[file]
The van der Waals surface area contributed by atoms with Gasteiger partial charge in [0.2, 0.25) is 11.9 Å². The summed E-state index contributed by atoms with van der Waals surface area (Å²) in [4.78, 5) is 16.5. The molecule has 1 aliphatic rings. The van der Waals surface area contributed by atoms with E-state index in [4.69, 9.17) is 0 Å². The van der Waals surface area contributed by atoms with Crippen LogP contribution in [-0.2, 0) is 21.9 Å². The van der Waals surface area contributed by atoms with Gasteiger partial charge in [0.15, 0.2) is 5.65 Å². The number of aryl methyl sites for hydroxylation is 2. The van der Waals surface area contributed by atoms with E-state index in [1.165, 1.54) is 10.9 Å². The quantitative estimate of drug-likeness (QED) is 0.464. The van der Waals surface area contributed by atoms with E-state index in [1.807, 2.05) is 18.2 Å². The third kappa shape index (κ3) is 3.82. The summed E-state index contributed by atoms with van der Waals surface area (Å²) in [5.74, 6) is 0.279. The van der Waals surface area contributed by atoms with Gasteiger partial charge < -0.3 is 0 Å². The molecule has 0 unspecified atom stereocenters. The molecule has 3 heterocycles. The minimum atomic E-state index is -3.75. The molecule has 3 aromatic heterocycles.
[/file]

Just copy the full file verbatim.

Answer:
The van der Waals surface area contributed by atoms with Gasteiger partial charge in [0.2, 0.25) is 11.9 Å². The summed E-state index contributed by atoms with van der Waals surface area (Å²) in [4.78, 5) is 16.5. The molecule has 1 aliphatic rings. The van der Waals surface area contributed by atoms with E-state index in [4.69, 9.17) is 0 Å². The van der Waals surface area contributed by atoms with Crippen LogP contribution in [-0.2, 0) is 21.9 Å². The van der Waals surface area contributed by atoms with Gasteiger partial charge in [0.15, 0.2) is 5.65 Å². The number of aryl methyl sites for hydroxylation is 2. The van der Waals surface area contributed by atoms with E-state index in [1.165, 1.54) is 10.9 Å². The quantitative estimate of drug-likeness (QED) is 0.464. The van der Waals surface area contributed by atoms with E-state index in [1.807, 2.05) is 18.2 Å². The third kappa shape index (κ3) is 3.82. The summed E-state index contributed by atoms with van der Waals surface area (Å²) in [5.74, 6) is 0.279. The van der Waals surface area contributed by atoms with Gasteiger partial charge < -0.3 is 0 Å². The molecule has 0 unspecified atom stereocenters. The molecule has 3 heterocycles. The minimum atomic E-state index is -3.75. The molecule has 3 aromatic heterocycles.